- Vocational training programmes should be reviewed to ensure they are linked to real job opportunities and involve skill sets employers require, including transferable skills. This should involve the Scottish Prison Service, employers and skills agencies
- Establish greater links between the Scottish Prison Service, community employment and training opportunities to allow prisoners to build on skills and work experience gained in prison
- The establishment of a 'Front Door' service for employers to obtain advice, information and practical support to recruit and retain ex-offenders. A more streamlined and joined-up approach could be introduced to encourage and support employers to recruit ex-offenders
- A single and credible point of access for employers in Scotland on best practice in relation to the use of disclosure in the recruitment process that promotes equality of opportunity for ex-offenders. The Disclosure Scotland website could be developed to act as a portal
Group members and partner agencies hope the recommendations will lead to a significant change in the approach to training for both pre-release and ex-offenders, enabling them to find suitable and sustainable employment - hence the tagline 'nothing cuts crime like a payslip' - and in turn reduce re-offending numbers.
Scotland's prison population has risen every year this century and it is predicted that the number of inmates will reach 8,700 by 2016.
Forty seven per cent of offenders released from prison are re-convicted within one year - for short-term prisoners the number raises to 57 per cent.
It is estimated that securing stable employment can cut the risk of re-offending by at least a third and 33 per cent, rising in some instances to 50 per cent.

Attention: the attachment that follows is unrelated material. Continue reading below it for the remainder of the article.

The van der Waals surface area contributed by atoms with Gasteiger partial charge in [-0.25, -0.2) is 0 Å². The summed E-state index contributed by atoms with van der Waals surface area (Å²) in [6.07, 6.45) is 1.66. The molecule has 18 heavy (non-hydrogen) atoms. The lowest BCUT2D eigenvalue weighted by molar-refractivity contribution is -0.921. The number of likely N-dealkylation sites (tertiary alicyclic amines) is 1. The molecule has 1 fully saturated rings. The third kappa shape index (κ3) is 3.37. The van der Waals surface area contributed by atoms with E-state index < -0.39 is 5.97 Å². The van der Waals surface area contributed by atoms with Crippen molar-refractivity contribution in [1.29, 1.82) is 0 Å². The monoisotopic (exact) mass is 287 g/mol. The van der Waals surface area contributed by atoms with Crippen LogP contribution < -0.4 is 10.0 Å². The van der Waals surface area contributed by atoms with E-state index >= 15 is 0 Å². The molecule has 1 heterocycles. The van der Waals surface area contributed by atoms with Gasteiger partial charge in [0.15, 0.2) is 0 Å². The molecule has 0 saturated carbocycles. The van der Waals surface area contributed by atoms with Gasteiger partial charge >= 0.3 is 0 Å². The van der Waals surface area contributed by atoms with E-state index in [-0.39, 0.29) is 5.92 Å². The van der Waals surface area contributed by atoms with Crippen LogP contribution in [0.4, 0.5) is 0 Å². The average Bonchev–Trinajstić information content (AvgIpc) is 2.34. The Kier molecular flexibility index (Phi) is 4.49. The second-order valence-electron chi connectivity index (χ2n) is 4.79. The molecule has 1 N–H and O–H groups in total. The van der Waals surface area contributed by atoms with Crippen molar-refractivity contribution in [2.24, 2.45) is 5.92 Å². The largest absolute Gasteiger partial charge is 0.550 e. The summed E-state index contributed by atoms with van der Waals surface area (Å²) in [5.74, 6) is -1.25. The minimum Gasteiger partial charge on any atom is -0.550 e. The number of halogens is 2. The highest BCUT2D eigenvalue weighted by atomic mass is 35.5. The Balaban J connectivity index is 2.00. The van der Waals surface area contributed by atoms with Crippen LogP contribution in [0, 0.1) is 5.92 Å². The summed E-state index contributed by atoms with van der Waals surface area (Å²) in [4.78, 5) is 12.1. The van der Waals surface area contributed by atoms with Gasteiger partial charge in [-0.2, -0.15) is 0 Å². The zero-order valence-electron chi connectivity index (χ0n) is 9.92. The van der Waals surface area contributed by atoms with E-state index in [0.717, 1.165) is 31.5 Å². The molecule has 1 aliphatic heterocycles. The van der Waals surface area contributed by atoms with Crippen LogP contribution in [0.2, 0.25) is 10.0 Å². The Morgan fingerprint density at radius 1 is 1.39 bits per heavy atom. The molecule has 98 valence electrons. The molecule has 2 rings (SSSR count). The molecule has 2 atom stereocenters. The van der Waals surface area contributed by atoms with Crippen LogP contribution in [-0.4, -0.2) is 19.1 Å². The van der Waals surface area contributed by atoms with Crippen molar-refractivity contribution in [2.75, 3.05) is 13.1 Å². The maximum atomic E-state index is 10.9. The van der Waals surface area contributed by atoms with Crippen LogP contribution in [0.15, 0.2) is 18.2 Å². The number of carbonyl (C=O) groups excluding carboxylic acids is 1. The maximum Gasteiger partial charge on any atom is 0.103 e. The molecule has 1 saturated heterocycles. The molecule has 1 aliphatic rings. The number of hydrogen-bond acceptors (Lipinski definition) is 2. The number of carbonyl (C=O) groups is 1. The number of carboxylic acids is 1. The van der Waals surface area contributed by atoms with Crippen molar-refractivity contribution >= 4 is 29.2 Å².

In terms of basic prisoner skills:
- Eight out of 10 have the writing skills of an 11 year old
- 65 per cent have the numeracy skills of an 11 year old
- 50 per cent have the reading skills of an 11 year old
Glasgow Chamber of Commerce chief executive Stuart Patrick, who addressed the audience at the employer-led recommendations launch, said: "The tagline 'Nothing cuts crime like a payslip' is not a flippant remark as reducing crime is good not only for individuals, their families, and their communities, but vital to our wider economic aspirations for the city.
"The over-worn image of Glasgow as Scotland's crime capital inhibits these aspirations. In relation to improving the 24-hour economy and encouraging people to come into the city centre after work for leisure activities, reducing crime and offending is a fundamental part of this goal. In addition, the idea of Glasgow as a safe place to live and do business is also a crucial factor in attracting new investment and growing our business base.